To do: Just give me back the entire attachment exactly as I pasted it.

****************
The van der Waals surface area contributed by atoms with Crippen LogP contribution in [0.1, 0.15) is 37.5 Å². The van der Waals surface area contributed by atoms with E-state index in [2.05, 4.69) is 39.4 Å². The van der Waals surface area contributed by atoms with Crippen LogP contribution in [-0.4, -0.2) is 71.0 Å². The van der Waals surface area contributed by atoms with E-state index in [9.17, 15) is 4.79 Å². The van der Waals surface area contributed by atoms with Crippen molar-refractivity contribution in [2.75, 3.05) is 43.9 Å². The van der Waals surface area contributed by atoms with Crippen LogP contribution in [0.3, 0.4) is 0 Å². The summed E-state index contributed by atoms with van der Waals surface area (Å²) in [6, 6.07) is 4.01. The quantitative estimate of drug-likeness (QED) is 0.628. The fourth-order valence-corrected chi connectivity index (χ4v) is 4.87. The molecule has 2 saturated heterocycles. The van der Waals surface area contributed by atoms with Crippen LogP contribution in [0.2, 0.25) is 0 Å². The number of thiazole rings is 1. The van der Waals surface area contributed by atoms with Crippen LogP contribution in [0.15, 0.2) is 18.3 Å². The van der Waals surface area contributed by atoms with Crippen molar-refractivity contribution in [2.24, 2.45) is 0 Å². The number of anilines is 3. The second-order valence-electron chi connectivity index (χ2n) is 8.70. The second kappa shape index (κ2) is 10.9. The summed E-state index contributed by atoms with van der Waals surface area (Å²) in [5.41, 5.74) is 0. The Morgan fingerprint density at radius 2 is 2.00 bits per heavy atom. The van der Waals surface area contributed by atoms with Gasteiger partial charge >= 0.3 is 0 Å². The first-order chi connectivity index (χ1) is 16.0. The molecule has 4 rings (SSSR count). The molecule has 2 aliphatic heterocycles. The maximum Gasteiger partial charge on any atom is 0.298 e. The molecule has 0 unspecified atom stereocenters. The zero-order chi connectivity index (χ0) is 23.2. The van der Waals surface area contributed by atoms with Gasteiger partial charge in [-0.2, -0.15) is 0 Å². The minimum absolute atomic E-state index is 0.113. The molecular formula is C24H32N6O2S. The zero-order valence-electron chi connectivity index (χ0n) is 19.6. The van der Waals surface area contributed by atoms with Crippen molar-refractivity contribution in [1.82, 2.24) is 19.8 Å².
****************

The van der Waals surface area contributed by atoms with Crippen LogP contribution in [0.1, 0.15) is 37.5 Å². The van der Waals surface area contributed by atoms with E-state index in [2.05, 4.69) is 39.4 Å². The van der Waals surface area contributed by atoms with Crippen LogP contribution in [-0.4, -0.2) is 71.0 Å². The van der Waals surface area contributed by atoms with E-state index in [9.17, 15) is 4.79 Å². The van der Waals surface area contributed by atoms with Crippen molar-refractivity contribution in [2.75, 3.05) is 43.9 Å². The van der Waals surface area contributed by atoms with Crippen LogP contribution in [0.3, 0.4) is 0 Å². The summed E-state index contributed by atoms with van der Waals surface area (Å²) in [6, 6.07) is 4.01. The quantitative estimate of drug-likeness (QED) is 0.628. The fourth-order valence-corrected chi connectivity index (χ4v) is 4.87. The molecule has 2 saturated heterocycles. The van der Waals surface area contributed by atoms with Crippen LogP contribution in [0.2, 0.25) is 0 Å². The number of thiazole rings is 1. The van der Waals surface area contributed by atoms with Crippen LogP contribution in [0.15, 0.2) is 18.3 Å². The van der Waals surface area contributed by atoms with Crippen molar-refractivity contribution in [2.24, 2.45) is 0 Å². The number of anilines is 3. The second-order valence-electron chi connectivity index (χ2n) is 8.70. The second kappa shape index (κ2) is 10.9. The summed E-state index contributed by atoms with van der Waals surface area (Å²) in [5.41, 5.74) is 0. The Morgan fingerprint density at radius 2 is 2.00 bits per heavy atom. The van der Waals surface area contributed by atoms with Gasteiger partial charge >= 0.3 is 0 Å². The first-order chi connectivity index (χ1) is 16.0. The molecule has 4 rings (SSSR count). The molecule has 2 aliphatic heterocycles. The maximum Gasteiger partial charge on any atom is 0.298 e. The molecule has 0 unspecified atom stereocenters. The zero-order chi connectivity index (χ0) is 23.2. The van der Waals surface area contributed by atoms with Gasteiger partial charge in [-0.2, -0.15) is 0 Å². The minimum absolute atomic E-state index is 0.113. The molecular formula is C24H32N6O2S. The zero-order valence-electron chi connectivity index (χ0n) is 19.6. The van der Waals surface area contributed by atoms with Crippen molar-refractivity contribution in [1.82, 2.24) is 19.8 Å².